Nothing stresses out defenses quite like giving a fast player the ball on the outside. This premise is exactly why the Jet Sweep is one of the most universal plays in football. Regardless of the style of offense and formation the Jet Sweep is a simple addition that forces the defense to respect the outside run.
Incorporating the Jet Sweep into Your Offense
There are a few things that every sound defense must do. The first is account for every gap between the tackles. This means that they need a player to stop the run in every gap. The second thing every defense must be able to do is stop the forward pass. They can do this through man or zone concepts but at the core there must be players who account for the receivers and defend them if the offense tries to throw the ball to them. The last non-negotiable of defense is that they must have a force player. This player is the first defender to take on any outside run. Many times this player also has a pass coverage responsibility as well. As a result defenses normally put their most dynamic player in these force position roles.
The reason it’s important to know about the non-negotiables of a defense is that it allows the offense to take advantage of these different responsibilities. The Jet Sweep is the most consistent way to stress the force player. By simply running a jet motion the defense must react either pre or post snap and have the force player set a hard edge. This gives the play caller an advantage because now he knows where one of the most dynamic players on the defense is going to be. He can then use that knowledge to either run the Jet Sweep (and give one of the fastest offensive players the ball in space) or run the ball inside without having to worry about the force player.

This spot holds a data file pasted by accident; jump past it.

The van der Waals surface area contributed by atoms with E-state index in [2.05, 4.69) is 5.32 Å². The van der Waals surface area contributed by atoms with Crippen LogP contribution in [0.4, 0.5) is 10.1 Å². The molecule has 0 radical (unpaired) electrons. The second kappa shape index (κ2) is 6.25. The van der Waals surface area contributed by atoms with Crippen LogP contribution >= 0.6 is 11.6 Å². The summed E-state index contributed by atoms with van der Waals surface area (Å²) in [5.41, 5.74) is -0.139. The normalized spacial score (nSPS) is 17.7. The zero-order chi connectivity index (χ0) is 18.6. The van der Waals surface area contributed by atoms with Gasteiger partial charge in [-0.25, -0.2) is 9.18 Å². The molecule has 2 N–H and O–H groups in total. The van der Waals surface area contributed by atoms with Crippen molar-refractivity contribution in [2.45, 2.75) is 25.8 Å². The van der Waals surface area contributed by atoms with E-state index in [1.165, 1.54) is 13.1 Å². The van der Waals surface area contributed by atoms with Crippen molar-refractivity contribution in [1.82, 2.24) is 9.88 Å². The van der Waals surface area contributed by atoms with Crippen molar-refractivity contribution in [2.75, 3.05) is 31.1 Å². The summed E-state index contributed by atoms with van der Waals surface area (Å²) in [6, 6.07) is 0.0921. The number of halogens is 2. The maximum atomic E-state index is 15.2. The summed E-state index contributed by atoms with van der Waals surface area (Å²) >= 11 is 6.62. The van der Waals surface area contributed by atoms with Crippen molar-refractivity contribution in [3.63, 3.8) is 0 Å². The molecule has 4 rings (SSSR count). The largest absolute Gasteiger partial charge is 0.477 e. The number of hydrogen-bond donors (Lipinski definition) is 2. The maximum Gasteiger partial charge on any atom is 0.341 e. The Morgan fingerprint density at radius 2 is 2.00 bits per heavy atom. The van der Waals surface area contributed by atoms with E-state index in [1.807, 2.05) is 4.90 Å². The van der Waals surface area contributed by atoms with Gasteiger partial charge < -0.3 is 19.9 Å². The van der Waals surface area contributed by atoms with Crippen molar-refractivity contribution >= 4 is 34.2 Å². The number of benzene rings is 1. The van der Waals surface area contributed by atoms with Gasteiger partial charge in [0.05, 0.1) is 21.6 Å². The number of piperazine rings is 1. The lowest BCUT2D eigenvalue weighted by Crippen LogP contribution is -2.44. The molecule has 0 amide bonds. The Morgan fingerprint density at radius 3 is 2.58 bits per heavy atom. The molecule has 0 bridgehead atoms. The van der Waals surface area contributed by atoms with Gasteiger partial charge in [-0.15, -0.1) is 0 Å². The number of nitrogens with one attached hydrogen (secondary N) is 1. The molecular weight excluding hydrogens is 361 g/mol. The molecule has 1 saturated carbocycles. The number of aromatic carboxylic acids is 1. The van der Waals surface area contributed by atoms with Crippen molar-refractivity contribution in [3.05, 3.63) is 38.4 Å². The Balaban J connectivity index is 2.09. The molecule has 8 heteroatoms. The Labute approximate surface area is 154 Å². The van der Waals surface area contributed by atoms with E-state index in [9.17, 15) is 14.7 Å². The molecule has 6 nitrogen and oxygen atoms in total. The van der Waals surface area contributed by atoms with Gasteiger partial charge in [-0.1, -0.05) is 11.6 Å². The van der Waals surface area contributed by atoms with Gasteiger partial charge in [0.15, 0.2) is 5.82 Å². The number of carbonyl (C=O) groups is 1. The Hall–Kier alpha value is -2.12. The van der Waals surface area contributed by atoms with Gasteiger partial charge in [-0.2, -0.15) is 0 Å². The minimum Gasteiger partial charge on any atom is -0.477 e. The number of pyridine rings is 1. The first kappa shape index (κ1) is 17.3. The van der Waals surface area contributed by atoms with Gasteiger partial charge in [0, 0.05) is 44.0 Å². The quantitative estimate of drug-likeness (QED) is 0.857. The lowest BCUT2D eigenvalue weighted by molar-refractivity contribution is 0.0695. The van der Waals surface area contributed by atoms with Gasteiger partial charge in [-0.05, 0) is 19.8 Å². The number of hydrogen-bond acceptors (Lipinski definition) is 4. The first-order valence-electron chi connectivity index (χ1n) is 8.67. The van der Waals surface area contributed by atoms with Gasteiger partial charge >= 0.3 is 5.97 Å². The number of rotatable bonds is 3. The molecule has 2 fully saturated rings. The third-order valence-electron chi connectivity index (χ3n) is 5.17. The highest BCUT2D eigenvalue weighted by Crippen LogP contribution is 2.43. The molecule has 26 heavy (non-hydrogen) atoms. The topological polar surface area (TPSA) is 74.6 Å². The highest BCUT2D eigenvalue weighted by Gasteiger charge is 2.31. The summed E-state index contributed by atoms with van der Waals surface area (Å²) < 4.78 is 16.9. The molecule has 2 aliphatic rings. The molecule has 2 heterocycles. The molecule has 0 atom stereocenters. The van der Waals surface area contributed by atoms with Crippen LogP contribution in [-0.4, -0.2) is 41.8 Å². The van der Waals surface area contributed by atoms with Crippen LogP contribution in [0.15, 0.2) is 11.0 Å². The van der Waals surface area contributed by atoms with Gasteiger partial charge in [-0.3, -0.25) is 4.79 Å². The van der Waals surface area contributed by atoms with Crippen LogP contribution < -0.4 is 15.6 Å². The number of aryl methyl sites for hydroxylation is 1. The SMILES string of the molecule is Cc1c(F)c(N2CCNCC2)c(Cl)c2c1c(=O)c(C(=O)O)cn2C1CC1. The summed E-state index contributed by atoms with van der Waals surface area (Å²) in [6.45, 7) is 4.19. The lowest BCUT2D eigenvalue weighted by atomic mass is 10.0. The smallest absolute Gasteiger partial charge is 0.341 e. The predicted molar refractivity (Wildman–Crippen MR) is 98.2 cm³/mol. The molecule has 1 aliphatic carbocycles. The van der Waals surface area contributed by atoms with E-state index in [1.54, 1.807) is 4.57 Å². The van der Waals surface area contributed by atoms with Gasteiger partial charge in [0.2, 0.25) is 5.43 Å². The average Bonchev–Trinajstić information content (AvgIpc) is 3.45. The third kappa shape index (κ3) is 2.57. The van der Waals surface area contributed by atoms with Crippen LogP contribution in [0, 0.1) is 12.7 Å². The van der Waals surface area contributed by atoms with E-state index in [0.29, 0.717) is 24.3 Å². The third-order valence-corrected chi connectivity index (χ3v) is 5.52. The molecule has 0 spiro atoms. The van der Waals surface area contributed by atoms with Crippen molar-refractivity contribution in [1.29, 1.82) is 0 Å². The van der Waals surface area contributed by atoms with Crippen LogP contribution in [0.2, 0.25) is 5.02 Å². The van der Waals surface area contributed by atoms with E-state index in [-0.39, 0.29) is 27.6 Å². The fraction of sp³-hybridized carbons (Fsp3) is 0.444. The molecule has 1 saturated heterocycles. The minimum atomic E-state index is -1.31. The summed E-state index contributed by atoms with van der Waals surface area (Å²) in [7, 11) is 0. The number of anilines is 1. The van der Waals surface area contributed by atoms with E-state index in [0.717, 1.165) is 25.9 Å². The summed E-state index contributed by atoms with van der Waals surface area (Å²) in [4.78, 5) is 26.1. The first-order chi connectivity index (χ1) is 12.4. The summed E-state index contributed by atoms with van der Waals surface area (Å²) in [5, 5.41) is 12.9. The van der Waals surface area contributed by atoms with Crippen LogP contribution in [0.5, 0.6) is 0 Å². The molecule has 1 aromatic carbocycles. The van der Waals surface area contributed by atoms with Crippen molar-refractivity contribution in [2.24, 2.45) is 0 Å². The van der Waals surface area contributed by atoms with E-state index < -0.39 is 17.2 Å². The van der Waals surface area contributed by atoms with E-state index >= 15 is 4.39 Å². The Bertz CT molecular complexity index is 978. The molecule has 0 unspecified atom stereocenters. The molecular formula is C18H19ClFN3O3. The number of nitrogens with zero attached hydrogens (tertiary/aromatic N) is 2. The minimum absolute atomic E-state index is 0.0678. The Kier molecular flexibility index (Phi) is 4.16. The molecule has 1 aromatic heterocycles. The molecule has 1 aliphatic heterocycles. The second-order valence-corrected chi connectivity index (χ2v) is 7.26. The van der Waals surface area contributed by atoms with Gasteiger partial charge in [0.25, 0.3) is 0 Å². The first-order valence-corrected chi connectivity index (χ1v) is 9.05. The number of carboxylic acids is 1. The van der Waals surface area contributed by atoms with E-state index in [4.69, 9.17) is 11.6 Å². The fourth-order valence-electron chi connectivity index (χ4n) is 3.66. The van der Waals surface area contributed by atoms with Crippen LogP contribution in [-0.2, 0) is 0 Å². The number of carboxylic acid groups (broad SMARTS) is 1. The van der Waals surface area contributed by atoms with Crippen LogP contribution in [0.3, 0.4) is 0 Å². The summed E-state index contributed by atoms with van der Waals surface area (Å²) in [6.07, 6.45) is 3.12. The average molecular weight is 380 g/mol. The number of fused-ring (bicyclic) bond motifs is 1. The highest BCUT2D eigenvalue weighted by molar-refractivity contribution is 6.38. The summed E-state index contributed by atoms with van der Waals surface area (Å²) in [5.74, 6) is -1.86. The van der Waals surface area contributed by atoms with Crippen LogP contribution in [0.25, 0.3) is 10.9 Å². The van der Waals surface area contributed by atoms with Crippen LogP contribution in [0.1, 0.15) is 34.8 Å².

While the Jet Sweep is a great way to neutralize a great force player it can also be used to slow linebackers. Motion, especially fast motion, has the effect of grabbing linebackers eyes. This tends to take their eyes off their read keys and leaves them a step behind. In addition to this one long outside run create a disproportionate amount of worry in the linebackers and cause them to chase the motion. Again this opens the door for interior runs.
The final way a Jet Sweep can mess with the defense is in the secondary. Many secondaries will roll a safety to stop the Jet Sweep and align in some form of single high coverage (either cover 1 or cover 3). This can open up multiple zones for vertical pass routes. One of the more popular reads is a simple backside slant or hitch. If the defense is rolling a safety down on Jet motion the backside receiver now has one on one coverage. Normally the Cornerback will back off to avoid being beat deep. The effect is an easy hitch or slant route for 5 yards that is a missed tackle away from a Touchdown. The other passing option off a Jet Sweep is on the side the Jet is running to. If the Safety is rolling down than the #2 receiver is almost guaranteed to be open in the seam directly behind the filling Safety. If the defense is using the Cornerback to defend the Jet Sweep then the #1 receiver will be wide open along the sideline for an easy pass and catch.
Regardless of the offensive style adding the Jet Sweep can create problems for the defense that allow you to take advantage. Beyond getting the ball to one of your best players in space it can open up multiple ways to attack the defense.
(See Also) The Jet Sweep Play in Youth Football
(See Also) Jet-Slant RPO- Spread Offense